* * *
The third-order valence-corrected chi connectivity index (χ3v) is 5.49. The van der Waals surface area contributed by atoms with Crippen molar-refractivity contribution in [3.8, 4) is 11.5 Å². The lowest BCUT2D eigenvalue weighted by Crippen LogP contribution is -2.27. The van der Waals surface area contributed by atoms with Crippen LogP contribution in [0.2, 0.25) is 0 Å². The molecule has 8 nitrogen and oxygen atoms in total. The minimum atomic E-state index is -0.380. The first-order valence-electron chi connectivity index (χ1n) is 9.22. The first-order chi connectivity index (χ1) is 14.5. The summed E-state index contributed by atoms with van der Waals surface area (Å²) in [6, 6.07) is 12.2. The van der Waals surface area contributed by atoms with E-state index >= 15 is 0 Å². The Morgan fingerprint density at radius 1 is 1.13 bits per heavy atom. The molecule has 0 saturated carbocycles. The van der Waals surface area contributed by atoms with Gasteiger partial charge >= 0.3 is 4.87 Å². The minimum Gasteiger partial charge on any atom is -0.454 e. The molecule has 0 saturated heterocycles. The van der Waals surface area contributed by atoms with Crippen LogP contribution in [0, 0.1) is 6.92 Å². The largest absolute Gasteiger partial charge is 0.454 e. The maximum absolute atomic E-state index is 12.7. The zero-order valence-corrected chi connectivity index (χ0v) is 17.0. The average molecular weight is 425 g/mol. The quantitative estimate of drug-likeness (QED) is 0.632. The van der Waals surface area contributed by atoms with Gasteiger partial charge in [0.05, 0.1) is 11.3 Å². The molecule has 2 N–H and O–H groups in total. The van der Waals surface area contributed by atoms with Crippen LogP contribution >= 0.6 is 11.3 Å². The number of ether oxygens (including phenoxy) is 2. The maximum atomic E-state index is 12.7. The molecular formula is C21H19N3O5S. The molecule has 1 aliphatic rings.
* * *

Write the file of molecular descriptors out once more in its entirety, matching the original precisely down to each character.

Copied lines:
The third-order valence-corrected chi connectivity index (χ3v) is 5.49. The van der Waals surface area contributed by atoms with Crippen molar-refractivity contribution in [3.8, 4) is 11.5 Å². The lowest BCUT2D eigenvalue weighted by Crippen LogP contribution is -2.27. The van der Waals surface area contributed by atoms with Crippen LogP contribution in [0.2, 0.25) is 0 Å². The molecule has 8 nitrogen and oxygen atoms in total. The minimum atomic E-state index is -0.380. The first-order valence-electron chi connectivity index (χ1n) is 9.22. The first-order chi connectivity index (χ1) is 14.5. The summed E-state index contributed by atoms with van der Waals surface area (Å²) in [6, 6.07) is 12.2. The van der Waals surface area contributed by atoms with E-state index >= 15 is 0 Å². The Morgan fingerprint density at radius 1 is 1.13 bits per heavy atom. The molecule has 0 saturated carbocycles. The van der Waals surface area contributed by atoms with Gasteiger partial charge >= 0.3 is 4.87 Å². The minimum Gasteiger partial charge on any atom is -0.454 e. The molecule has 0 saturated heterocycles. The van der Waals surface area contributed by atoms with Crippen LogP contribution in [0, 0.1) is 6.92 Å². The largest absolute Gasteiger partial charge is 0.454 e. The maximum absolute atomic E-state index is 12.7. The zero-order valence-corrected chi connectivity index (χ0v) is 17.0. The average molecular weight is 425 g/mol. The quantitative estimate of drug-likeness (QED) is 0.632. The van der Waals surface area contributed by atoms with Gasteiger partial charge in [0.05, 0.1) is 11.3 Å². The molecule has 2 N–H and O–H groups in total. The van der Waals surface area contributed by atoms with Crippen LogP contribution >= 0.6 is 11.3 Å². The number of ether oxygens (including phenoxy) is 2. The maximum atomic E-state index is 12.7. The molecular formula is C21H19N3O5S. The molecule has 1 aliphatic rings.